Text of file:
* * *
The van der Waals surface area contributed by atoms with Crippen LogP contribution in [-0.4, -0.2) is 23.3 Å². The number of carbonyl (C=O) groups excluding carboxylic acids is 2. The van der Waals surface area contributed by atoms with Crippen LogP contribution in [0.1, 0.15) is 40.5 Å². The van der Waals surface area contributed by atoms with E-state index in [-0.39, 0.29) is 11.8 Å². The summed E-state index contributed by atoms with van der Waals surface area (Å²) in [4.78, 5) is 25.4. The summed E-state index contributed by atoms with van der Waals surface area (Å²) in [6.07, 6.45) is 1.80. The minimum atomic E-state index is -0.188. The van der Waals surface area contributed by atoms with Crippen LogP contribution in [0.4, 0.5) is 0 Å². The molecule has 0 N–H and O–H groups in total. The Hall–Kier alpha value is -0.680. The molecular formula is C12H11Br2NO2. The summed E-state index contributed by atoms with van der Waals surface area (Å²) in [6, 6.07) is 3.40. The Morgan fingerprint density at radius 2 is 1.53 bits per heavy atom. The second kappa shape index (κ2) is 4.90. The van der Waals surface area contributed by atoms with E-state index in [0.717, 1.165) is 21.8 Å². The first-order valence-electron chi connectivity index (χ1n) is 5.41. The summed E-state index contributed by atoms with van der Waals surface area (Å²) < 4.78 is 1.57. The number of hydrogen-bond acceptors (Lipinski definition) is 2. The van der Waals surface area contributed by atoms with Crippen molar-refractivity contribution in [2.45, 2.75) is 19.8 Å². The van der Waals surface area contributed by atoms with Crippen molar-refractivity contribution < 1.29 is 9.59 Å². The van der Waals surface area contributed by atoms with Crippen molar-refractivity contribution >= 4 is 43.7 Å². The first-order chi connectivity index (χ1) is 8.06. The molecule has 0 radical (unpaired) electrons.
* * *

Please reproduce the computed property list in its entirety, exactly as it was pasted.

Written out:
The van der Waals surface area contributed by atoms with Crippen LogP contribution in [-0.4, -0.2) is 23.3 Å². The number of carbonyl (C=O) groups excluding carboxylic acids is 2. The van der Waals surface area contributed by atoms with Crippen LogP contribution in [0.1, 0.15) is 40.5 Å². The van der Waals surface area contributed by atoms with E-state index in [-0.39, 0.29) is 11.8 Å². The summed E-state index contributed by atoms with van der Waals surface area (Å²) in [4.78, 5) is 25.4. The summed E-state index contributed by atoms with van der Waals surface area (Å²) in [6.07, 6.45) is 1.80. The minimum atomic E-state index is -0.188. The van der Waals surface area contributed by atoms with Crippen LogP contribution in [0.4, 0.5) is 0 Å². The molecule has 0 N–H and O–H groups in total. The Hall–Kier alpha value is -0.680. The molecular formula is C12H11Br2NO2. The summed E-state index contributed by atoms with van der Waals surface area (Å²) in [6, 6.07) is 3.40. The Morgan fingerprint density at radius 2 is 1.53 bits per heavy atom. The second kappa shape index (κ2) is 4.90. The van der Waals surface area contributed by atoms with E-state index in [0.717, 1.165) is 21.8 Å². The first-order valence-electron chi connectivity index (χ1n) is 5.41. The summed E-state index contributed by atoms with van der Waals surface area (Å²) < 4.78 is 1.57. The number of hydrogen-bond acceptors (Lipinski definition) is 2. The van der Waals surface area contributed by atoms with Crippen molar-refractivity contribution in [2.45, 2.75) is 19.8 Å². The van der Waals surface area contributed by atoms with Crippen molar-refractivity contribution < 1.29 is 9.59 Å². The van der Waals surface area contributed by atoms with Crippen molar-refractivity contribution >= 4 is 43.7 Å². The first-order chi connectivity index (χ1) is 8.06. The molecule has 0 radical (unpaired) electrons.